The Germans recognized that their retreating troops needed better air cover and moved experienced squadrons in. On August 26, 1918, when a patrol from the 17th flew to assist pilots of the 148th (who had been ordered out despite severely unfavorable weather), they encountered a swarm of Fokkers over the Bapaume-Cambrai road. Of the nine Camel pilots from the 17th on this mission, three were killed in action; one died that night, and two were captured. Goodnow and Ralph W. Snoke returned, followed, a distant third and last, by Frank Aloysius Dixon. Despite being severely outnumbered, the 17th downed several enemy aircraft; in the melee Goodnow fired on at least two Fokkers, but the results could not be confirmed.26
After losses in the period leading up to and on August 26, 1918, the crippled squadron was given a breather as they tried to figure out how to reorganize at half strength. Goodnow’s A flight had fared somewhat better than B and C, but even this had its downside: there was some grumbling that his “tactic of holding his formation tightly together in fights had paid off in lives preserved, but some thought this cautious approach led to fewer victories.”27 The squadron commander was gradually able to build up strength again: George Augustus Vaughn was brought in from No. 84 Squadron R.A.F., and William Thomas Clements from the 148th. Other new pilots came from the pilots pool.28 During this period Goodnow was able to take his allotted two weeks leave, leaving Snoke to lead A flight.29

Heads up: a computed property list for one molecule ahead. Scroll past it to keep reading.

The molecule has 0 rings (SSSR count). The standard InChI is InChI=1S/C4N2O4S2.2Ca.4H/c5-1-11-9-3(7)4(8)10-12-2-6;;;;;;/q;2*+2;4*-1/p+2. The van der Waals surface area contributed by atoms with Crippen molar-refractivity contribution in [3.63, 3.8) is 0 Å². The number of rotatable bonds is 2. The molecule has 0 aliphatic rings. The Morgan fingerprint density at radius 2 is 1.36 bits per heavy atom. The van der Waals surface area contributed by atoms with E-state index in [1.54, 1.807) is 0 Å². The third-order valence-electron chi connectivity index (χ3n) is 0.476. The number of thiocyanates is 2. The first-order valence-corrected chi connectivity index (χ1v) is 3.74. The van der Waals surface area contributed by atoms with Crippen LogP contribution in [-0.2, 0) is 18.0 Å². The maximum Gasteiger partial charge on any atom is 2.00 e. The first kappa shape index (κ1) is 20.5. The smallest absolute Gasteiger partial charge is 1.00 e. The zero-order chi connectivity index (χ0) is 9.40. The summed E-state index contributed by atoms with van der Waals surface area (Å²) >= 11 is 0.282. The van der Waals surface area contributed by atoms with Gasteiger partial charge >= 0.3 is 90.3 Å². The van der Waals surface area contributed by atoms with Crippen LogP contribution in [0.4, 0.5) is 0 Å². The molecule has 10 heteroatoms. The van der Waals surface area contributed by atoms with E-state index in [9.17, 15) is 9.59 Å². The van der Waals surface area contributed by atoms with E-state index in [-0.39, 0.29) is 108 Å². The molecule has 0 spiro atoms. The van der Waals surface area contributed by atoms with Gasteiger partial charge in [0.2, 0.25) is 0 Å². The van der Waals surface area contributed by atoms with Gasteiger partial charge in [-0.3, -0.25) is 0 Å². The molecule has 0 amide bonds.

A third of the way through September, the 17th Aero was ordered to move once again, this time to Soncamp Aerodrome, about fifteen miles east of Auxi-le-Château. Offensive patrols began September 20, 1918, and it was around this time that Goodnow returned from leave and resumed leadership of his flight.30 Missions were a mix of offensive patrols, reconnaissance, and ground troop support. Clapp describes the squadron’s work: “Dud weather now set in with a vengeance. But the offensive went on. The line changed from day to day. Those were the days of the great battles, on the Third Army Front, for the Canal du Nord, the Hindenburg Line, the Canal de Ll’Escaut, and Cambrai. As the Boche retreated, even through cloud and rain, we bombed his transport and troop concentrations. . . .” “Over and over again, as the battle for Cambrai progressed, our patrols met and made sallies at a large formation of blue-tailed Fokkers”; these disappeared on September 24, 1918, as suddenly and mysteriously as they had appeared.31 Goodnow participated in numerous bombing raids, sometimes twice a day, in late September and early October, the targets moving farther to the east as General Sir Julian Byng’s drive to take Cambrai progressed and succeeded.32 Goodnow participated in the squadron’s final mission, an offensive patrol on October 28, 1918.33